It was very shallow squeezing between Gloucester Island and the mainland – only a metre under the keel – but we got through just before some nasty looking weather. There were some moorhttp://www.virtualreinhard.com/wp/bowen/ing buoys bobbing around close in to the shore where we intended to anchor. They said ‘Eco Resort’ on them but there was no phone number and the resort didn’t respond to VHF, so we picked one up. As it happened, the squall passed us by, but the bay remained calm so even though it was only lunchtime, we decided to hang around until the next morning.
What a lovely calm mooring it was! The buoy was well behaved and didn’t bang against the boat at all – or if it did, it was made of nice soft plastic and we probably wouldn’t have noticed. Mooring makers, take note! It is possible to make your buoy out of something soft and squishy instead of something hard and sharp that rings like a bell on impact.
There was little swell and we scotched our plans of an early start and had a luxurious long lie-in instead.
It was a long slow calm trip over turquoise calm seas to Bowen, where we dropped anchor and took the dinghy in through the astonishingly shallow channel (we didn’t dare try it in the yacht) to get some provisions. On the way there, we’d noticed a catamaran with ‘Jailhouse Steak House, Launceston’ on the side, which we’d seen at almost every marina on the way up, so on the way back to Pindimara, loaded to the gunwhales with provisions, we chugged over and said ‘Hi’.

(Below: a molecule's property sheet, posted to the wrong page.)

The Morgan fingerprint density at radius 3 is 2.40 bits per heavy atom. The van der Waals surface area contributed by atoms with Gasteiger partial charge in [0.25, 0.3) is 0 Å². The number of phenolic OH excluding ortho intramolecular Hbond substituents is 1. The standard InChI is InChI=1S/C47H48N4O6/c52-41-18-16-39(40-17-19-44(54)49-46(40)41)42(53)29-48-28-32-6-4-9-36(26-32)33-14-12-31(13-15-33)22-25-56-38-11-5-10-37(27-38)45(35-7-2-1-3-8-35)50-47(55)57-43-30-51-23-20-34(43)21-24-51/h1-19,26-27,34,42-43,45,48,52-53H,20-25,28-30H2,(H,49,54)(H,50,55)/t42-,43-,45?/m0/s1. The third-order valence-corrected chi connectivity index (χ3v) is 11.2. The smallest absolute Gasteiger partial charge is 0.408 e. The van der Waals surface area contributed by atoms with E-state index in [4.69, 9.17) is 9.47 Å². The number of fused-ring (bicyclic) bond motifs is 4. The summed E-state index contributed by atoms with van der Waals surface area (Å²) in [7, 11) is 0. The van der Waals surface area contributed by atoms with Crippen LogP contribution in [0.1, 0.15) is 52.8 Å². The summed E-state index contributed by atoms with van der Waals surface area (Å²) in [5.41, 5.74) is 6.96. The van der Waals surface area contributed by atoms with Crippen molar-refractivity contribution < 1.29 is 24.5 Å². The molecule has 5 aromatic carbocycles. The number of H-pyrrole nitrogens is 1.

Don, who had built his yacht in Tasmania and is sailing her up to Darwin (Her actual name is Cisco; the steak house had once sponsored him in a race), was glad to see us and we spent a lovely evening drinking wine and shooting the breeze, after which he kindly illuminated our yacht with his spotlight so that we could get home, because we couldn’t see anything in the dark.
Back on board, we put on some music and tucked into some welcome fresh meat and vegetables, followed by our first gin and tonics in months. The swell blew up a bit, but it was all on the nose and so just made the yacht buck a little, and didn’t disturb our sleep.
We decided to stay for another day so that we could explore Bowen itself. The town is small, pleasant and friendly, and adorned with striking murals on every spare wall. It seems that there is an annual mural festival, and new ones are continually being added, usually commemorating the history of the area.
We had a very pleasant time hunting them all down, along the way acquiring a great many bags of shopping, including torches and lamps and fishing gear and an eclectic selection of books from the local charity shop.
We also checked out the local pubs and ended up at the one that seemed to hold the most promise, the Grand View. Sure enough it didn’t take too many pints before we were chatting to some prawn fishermen, and the night degenerated into a pleasant blur.
There was no wind forecast for the following day, so we pottered gently around the boat, reading our new books, having a bath in the cockpit, and generally being nice to our hangovers.
The wind got up in the afternoon, so we’ll be moving on tomorrow.